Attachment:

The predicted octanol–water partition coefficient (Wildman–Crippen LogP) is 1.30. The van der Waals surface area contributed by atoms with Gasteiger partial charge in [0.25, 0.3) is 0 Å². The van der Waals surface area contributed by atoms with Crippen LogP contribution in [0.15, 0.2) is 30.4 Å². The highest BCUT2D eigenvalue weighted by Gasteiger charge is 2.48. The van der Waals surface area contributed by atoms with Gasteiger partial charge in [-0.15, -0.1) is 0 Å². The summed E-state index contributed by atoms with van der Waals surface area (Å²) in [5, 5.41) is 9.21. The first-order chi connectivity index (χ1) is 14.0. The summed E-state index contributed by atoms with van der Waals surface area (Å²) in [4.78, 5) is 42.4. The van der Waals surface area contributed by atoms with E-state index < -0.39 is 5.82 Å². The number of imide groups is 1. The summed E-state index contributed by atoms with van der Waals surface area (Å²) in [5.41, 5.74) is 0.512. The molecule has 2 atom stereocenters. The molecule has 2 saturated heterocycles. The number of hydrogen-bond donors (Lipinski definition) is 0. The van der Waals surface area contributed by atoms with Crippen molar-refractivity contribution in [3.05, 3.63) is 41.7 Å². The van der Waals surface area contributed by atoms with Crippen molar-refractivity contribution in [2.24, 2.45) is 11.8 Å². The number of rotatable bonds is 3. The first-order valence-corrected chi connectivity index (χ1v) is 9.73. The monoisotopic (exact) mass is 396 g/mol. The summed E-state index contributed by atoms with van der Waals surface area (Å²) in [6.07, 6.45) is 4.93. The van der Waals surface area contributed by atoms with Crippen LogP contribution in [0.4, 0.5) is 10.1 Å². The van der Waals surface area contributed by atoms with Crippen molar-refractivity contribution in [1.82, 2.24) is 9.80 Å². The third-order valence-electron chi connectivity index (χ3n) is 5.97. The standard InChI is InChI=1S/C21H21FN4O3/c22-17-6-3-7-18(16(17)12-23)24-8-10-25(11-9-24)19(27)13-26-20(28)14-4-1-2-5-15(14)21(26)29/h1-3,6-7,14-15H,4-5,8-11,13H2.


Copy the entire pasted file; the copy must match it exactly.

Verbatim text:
The predicted octanol–water partition coefficient (Wildman–Crippen LogP) is 1.30. The van der Waals surface area contributed by atoms with Gasteiger partial charge in [0.25, 0.3) is 0 Å². The van der Waals surface area contributed by atoms with Crippen LogP contribution in [0.15, 0.2) is 30.4 Å². The highest BCUT2D eigenvalue weighted by Gasteiger charge is 2.48. The van der Waals surface area contributed by atoms with Gasteiger partial charge in [-0.15, -0.1) is 0 Å². The summed E-state index contributed by atoms with van der Waals surface area (Å²) in [5, 5.41) is 9.21. The first-order chi connectivity index (χ1) is 14.0. The summed E-state index contributed by atoms with van der Waals surface area (Å²) in [4.78, 5) is 42.4. The van der Waals surface area contributed by atoms with E-state index < -0.39 is 5.82 Å². The number of imide groups is 1. The summed E-state index contributed by atoms with van der Waals surface area (Å²) in [5.41, 5.74) is 0.512. The molecule has 2 atom stereocenters. The molecule has 2 saturated heterocycles. The number of hydrogen-bond donors (Lipinski definition) is 0. The van der Waals surface area contributed by atoms with Crippen molar-refractivity contribution in [3.05, 3.63) is 41.7 Å². The van der Waals surface area contributed by atoms with Crippen molar-refractivity contribution in [2.24, 2.45) is 11.8 Å². The number of rotatable bonds is 3. The first-order valence-corrected chi connectivity index (χ1v) is 9.73. The monoisotopic (exact) mass is 396 g/mol. The summed E-state index contributed by atoms with van der Waals surface area (Å²) in [6.07, 6.45) is 4.93. The van der Waals surface area contributed by atoms with Crippen LogP contribution in [0.4, 0.5) is 10.1 Å². The van der Waals surface area contributed by atoms with Crippen molar-refractivity contribution in [1.82, 2.24) is 9.80 Å². The third-order valence-electron chi connectivity index (χ3n) is 5.97. The standard InChI is InChI=1S/C21H21FN4O3/c22-17-6-3-7-18(16(17)12-23)24-8-10-25(11-9-24)19(27)13-26-20(28)14-4-1-2-5-15(14)21(26)29/h1-3,6-7,14-15H,4-5,8-11,13H2.